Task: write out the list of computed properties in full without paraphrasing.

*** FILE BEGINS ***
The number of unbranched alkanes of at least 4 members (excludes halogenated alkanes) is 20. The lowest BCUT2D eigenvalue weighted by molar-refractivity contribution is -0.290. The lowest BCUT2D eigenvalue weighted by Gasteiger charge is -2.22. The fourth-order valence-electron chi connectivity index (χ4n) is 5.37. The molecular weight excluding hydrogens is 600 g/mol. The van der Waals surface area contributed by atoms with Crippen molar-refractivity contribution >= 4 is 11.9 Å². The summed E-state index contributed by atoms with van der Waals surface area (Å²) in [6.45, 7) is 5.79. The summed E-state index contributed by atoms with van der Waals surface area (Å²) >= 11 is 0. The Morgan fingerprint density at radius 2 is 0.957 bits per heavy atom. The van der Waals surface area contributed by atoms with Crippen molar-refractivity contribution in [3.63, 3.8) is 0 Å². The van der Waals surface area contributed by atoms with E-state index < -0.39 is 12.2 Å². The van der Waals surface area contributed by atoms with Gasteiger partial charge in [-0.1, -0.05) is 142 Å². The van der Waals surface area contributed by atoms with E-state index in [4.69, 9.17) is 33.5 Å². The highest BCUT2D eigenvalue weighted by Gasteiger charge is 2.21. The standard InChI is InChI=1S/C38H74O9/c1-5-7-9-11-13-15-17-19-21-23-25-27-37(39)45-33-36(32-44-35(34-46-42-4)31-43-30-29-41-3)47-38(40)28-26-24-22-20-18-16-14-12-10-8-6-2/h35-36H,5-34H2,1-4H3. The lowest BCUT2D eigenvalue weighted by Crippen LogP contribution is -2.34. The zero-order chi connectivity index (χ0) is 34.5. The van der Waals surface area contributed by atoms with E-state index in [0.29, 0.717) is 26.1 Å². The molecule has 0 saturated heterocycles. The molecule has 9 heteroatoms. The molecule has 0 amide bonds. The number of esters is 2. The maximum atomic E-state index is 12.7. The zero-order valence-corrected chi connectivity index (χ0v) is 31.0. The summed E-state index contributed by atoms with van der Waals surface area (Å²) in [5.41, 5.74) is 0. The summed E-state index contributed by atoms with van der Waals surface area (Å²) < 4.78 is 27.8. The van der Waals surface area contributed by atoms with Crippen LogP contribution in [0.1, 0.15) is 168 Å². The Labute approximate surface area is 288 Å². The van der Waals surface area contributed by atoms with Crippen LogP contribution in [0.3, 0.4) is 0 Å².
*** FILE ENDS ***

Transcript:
The number of unbranched alkanes of at least 4 members (excludes halogenated alkanes) is 20. The lowest BCUT2D eigenvalue weighted by molar-refractivity contribution is -0.290. The lowest BCUT2D eigenvalue weighted by Gasteiger charge is -2.22. The fourth-order valence-electron chi connectivity index (χ4n) is 5.37. The molecular weight excluding hydrogens is 600 g/mol. The van der Waals surface area contributed by atoms with Crippen molar-refractivity contribution >= 4 is 11.9 Å². The summed E-state index contributed by atoms with van der Waals surface area (Å²) in [6.45, 7) is 5.79. The summed E-state index contributed by atoms with van der Waals surface area (Å²) >= 11 is 0. The Morgan fingerprint density at radius 2 is 0.957 bits per heavy atom. The van der Waals surface area contributed by atoms with Crippen molar-refractivity contribution in [3.63, 3.8) is 0 Å². The van der Waals surface area contributed by atoms with E-state index < -0.39 is 12.2 Å². The van der Waals surface area contributed by atoms with Gasteiger partial charge in [-0.1, -0.05) is 142 Å². The van der Waals surface area contributed by atoms with E-state index in [4.69, 9.17) is 33.5 Å². The highest BCUT2D eigenvalue weighted by Gasteiger charge is 2.21. The standard InChI is InChI=1S/C38H74O9/c1-5-7-9-11-13-15-17-19-21-23-25-27-37(39)45-33-36(32-44-35(34-46-42-4)31-43-30-29-41-3)47-38(40)28-26-24-22-20-18-16-14-12-10-8-6-2/h35-36H,5-34H2,1-4H3. The lowest BCUT2D eigenvalue weighted by Crippen LogP contribution is -2.34. The zero-order chi connectivity index (χ0) is 34.5. The van der Waals surface area contributed by atoms with E-state index in [0.29, 0.717) is 26.1 Å². The molecule has 0 saturated heterocycles. The molecule has 9 heteroatoms. The molecule has 0 amide bonds. The number of esters is 2. The maximum atomic E-state index is 12.7. The zero-order valence-corrected chi connectivity index (χ0v) is 31.0. The summed E-state index contributed by atoms with van der Waals surface area (Å²) in [5.41, 5.74) is 0. The summed E-state index contributed by atoms with van der Waals surface area (Å²) < 4.78 is 27.8. The van der Waals surface area contributed by atoms with Crippen LogP contribution in [0.1, 0.15) is 168 Å². The Labute approximate surface area is 288 Å². The van der Waals surface area contributed by atoms with Crippen LogP contribution in [0.3, 0.4) is 0 Å².